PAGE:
Sandy Stevens, co-director of Camp ENGRY, splahes with an MTSU camper.
Although many physically disabled youth miss out on adaptive-recreation opportunities as part of their lifestyle, the local creators of Camp ENRGY are hoping their summer-camp template will soon catch on.
Now in its second year, Camp ENRGY, which stands for Excellence ‘N’ Recreation and Games for Youth, is a weeklong camp for youth designed and implemented by Dr. Don Morgan, director of the Center for Physical Activity and Health in Youth at MTSU, and two of his doctoral students, Sandy Stevens and Jenny Hutchens.
In August 2009, Morgan, along with camp co-directors Stevens, Hutchens and a handful of volunteers, enacted their inaugural Camp ENRGY, free of charge, as a five-day camp for physically challenged youth ages 10-17 in the local area. This year, the camp is back with an expanded participant age range, 5-18, and an added emphasis on not only physical activity but also nutrition.
Set for July 26-30 on the MTSU campus, the camp’s registration roster filled quickly, reported Stevens, who said seven of this year’s participants are returning campers.
“The mission of the camp is to provide a positive experience for each child in a variety of activities,” she explained. “Our goal is to facilitate participation in lifelong physical activity, which improves their quality of life and reduces the burden of their disability. On a personal level I want each child to leave with great memories of their time at camp.”
Dr. Don Morgan, exercise-science researcher.
Like last year, this year’s daytime camp will include yoga, swimming, nature trails, dance, indoor soccer, martial arts and GPS-based activities, as well as strength/flexibility training, baseball, golf and football. Plus, because one-third of this year’s Camp ENGRY participants are second-year campers, event organizers have worked hard to find to new ways to engage the youngsters.
“To keep them interested, we are adding a variety of new activities,” Stevens confirmed. “For example, this year the campers will be able to participate in gymnastics, kayaking in the pool, playing Wii and hosting a touch-football game.
“We are also trying to build on the mission of the Center for Physical Activity and Health in Youth by instructing the campers on healthy eating and providing an opportunity for them to prepare and serve a meal,” she noted.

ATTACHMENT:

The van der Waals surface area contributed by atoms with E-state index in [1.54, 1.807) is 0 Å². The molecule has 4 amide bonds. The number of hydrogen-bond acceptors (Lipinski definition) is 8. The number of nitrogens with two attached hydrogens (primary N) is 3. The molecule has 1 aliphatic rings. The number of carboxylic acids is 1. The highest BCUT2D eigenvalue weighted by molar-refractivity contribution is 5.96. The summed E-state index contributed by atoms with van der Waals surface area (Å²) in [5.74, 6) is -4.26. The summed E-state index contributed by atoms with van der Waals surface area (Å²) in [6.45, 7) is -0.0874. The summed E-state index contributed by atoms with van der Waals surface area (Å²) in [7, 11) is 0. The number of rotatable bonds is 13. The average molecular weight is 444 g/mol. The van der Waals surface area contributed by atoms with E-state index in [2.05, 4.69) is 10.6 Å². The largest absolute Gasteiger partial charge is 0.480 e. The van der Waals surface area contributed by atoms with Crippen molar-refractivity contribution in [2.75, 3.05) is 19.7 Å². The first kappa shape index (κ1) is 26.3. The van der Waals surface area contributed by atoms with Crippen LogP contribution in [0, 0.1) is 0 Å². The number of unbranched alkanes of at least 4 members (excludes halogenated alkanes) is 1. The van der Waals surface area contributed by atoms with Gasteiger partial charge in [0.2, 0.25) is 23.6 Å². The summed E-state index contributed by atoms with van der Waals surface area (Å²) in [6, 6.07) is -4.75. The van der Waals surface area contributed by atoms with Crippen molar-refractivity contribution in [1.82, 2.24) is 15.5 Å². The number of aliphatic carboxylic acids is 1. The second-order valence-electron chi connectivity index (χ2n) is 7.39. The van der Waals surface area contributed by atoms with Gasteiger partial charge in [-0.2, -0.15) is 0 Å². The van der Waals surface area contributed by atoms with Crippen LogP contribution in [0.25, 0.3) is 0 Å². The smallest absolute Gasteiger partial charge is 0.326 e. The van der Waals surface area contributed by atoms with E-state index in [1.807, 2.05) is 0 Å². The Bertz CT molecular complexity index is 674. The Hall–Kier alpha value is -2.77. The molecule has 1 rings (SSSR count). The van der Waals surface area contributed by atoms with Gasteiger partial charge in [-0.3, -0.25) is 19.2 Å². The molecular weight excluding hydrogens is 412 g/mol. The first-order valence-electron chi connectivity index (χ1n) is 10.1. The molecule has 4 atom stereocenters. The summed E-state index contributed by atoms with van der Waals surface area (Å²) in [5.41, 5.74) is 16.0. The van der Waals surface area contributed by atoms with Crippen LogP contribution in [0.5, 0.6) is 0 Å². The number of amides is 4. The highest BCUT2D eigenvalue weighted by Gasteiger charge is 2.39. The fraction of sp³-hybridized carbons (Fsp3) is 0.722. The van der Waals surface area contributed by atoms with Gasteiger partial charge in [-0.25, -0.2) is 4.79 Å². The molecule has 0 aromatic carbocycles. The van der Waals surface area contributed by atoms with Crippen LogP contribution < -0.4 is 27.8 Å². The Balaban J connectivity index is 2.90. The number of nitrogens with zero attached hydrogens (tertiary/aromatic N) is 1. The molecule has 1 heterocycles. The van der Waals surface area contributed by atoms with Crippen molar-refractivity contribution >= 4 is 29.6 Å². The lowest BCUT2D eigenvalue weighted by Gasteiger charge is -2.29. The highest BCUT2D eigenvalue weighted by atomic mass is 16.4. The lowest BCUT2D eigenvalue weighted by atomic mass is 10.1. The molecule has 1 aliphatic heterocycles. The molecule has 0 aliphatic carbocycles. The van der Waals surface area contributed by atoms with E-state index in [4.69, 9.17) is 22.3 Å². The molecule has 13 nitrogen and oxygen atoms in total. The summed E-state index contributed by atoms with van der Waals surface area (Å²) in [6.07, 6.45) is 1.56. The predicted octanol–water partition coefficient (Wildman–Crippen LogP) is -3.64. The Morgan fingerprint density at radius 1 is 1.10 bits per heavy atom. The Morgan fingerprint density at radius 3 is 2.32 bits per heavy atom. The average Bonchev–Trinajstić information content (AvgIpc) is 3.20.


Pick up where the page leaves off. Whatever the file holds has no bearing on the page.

By providing the 20 or so campers with a wide array of adaptive-recreation opportunities, camp organizers hope that each child will leave with the desire to continue at least one of the activities explored.
Also among this summer’s activities will be a tried ‘n’ true favorite endeavor, singing camp songs.
“One of our counselors this year is the son of a Grammy-winning songwriter (Marcus Hummon),” Stevens shared, “(and) he will be providing music at various times throughout the week. … Plus, we are hoping that we may even be able to have his father perform at our camp-graduation event or maybe at the evening meal."
A Camp ENGRY volunteer helps a camper practice
her ball skills and serve. (All photos courtesy of MTSU.)
Meanwhile, camp founder Morgan, who is a professor in the Department of Health and Human Performance at MTSU, said that by sponsoring an activity camp for children with disabilities, he hopes MTSU’s CPAHY will forge the way for others.
“We hope that this summer camp will become a template for other camps for physically challenged youth here in Tennessee and throughout the nation,” he said. “We also hope that we can raise awareness of the need for local recreations groups and organizations to provide meaningful activity and sports opportunities for these kids.”
Morgan first conceived the idea for Camp ENRGY as an outgrowth of a four-year research project conducted at MTSU and funded by the National Institutes of Health,”
While engaged in this research, Morgan said, he studied how to improve the leg strength and endurance of youngsters with cerebral palsy by helping them train on an underwater treadmill. Doing so, he added, caused him to ultimately seed the idea for what would become Camp ENRGY.
“During this (underwater-treadmill) project, I began to envision the creation of a sports and fitness camp for youngsters with physical disabilities in the hope of improving their ability to participate more confidently in home-, school- and community-based physical activities,” he explained.
For all involved in implementing Camp ENRGY, the goal is to give campers experiences that produce lasting implications by helping them incorporate physical activity, along with its benefits, into their daily lifestyle.
“Engagement in physical activity becomes more challenging for children with disabilities,” Stevens said, “and it is our hope that by providing this camp, participants will experience an increase in their confidence and their physical capability, create a positive experience with physical activity that may encourage continued participation, and also allow the participants to explore a variety of activities that have the potential for lifelong activity.”